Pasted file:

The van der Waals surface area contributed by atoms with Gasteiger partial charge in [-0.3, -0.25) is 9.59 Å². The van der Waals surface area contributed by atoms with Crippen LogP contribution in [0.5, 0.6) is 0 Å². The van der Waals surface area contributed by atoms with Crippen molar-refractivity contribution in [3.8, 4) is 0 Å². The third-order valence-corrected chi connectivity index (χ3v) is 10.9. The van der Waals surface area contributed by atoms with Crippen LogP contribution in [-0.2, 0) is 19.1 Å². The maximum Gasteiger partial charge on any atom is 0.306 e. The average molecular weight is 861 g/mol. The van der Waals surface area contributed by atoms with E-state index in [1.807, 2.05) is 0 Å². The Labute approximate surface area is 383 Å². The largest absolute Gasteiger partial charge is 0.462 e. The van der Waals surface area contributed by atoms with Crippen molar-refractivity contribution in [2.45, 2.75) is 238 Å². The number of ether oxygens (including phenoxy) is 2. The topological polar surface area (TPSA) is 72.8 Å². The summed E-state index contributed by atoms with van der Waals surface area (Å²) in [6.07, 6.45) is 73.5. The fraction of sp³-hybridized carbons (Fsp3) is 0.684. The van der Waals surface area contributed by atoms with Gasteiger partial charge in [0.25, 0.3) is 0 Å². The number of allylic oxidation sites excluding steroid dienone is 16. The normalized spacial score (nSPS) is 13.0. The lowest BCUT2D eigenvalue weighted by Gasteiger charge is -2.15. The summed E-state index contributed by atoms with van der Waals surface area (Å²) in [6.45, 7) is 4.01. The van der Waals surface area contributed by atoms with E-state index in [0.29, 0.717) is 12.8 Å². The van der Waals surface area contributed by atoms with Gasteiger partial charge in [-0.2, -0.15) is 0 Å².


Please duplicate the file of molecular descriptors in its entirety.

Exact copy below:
The van der Waals surface area contributed by atoms with Gasteiger partial charge in [-0.3, -0.25) is 9.59 Å². The van der Waals surface area contributed by atoms with Crippen LogP contribution in [0.5, 0.6) is 0 Å². The van der Waals surface area contributed by atoms with Crippen molar-refractivity contribution in [3.8, 4) is 0 Å². The third-order valence-corrected chi connectivity index (χ3v) is 10.9. The van der Waals surface area contributed by atoms with Crippen LogP contribution in [-0.2, 0) is 19.1 Å². The maximum Gasteiger partial charge on any atom is 0.306 e. The average molecular weight is 861 g/mol. The van der Waals surface area contributed by atoms with E-state index in [1.807, 2.05) is 0 Å². The Labute approximate surface area is 383 Å². The largest absolute Gasteiger partial charge is 0.462 e. The van der Waals surface area contributed by atoms with Crippen molar-refractivity contribution in [2.45, 2.75) is 238 Å². The number of ether oxygens (including phenoxy) is 2. The topological polar surface area (TPSA) is 72.8 Å². The summed E-state index contributed by atoms with van der Waals surface area (Å²) in [6.07, 6.45) is 73.5. The fraction of sp³-hybridized carbons (Fsp3) is 0.684. The van der Waals surface area contributed by atoms with Gasteiger partial charge in [0.25, 0.3) is 0 Å². The number of allylic oxidation sites excluding steroid dienone is 16. The normalized spacial score (nSPS) is 13.0. The lowest BCUT2D eigenvalue weighted by Gasteiger charge is -2.15. The summed E-state index contributed by atoms with van der Waals surface area (Å²) in [6.45, 7) is 4.01. The van der Waals surface area contributed by atoms with E-state index in [0.29, 0.717) is 12.8 Å². The van der Waals surface area contributed by atoms with Gasteiger partial charge in [-0.2, -0.15) is 0 Å².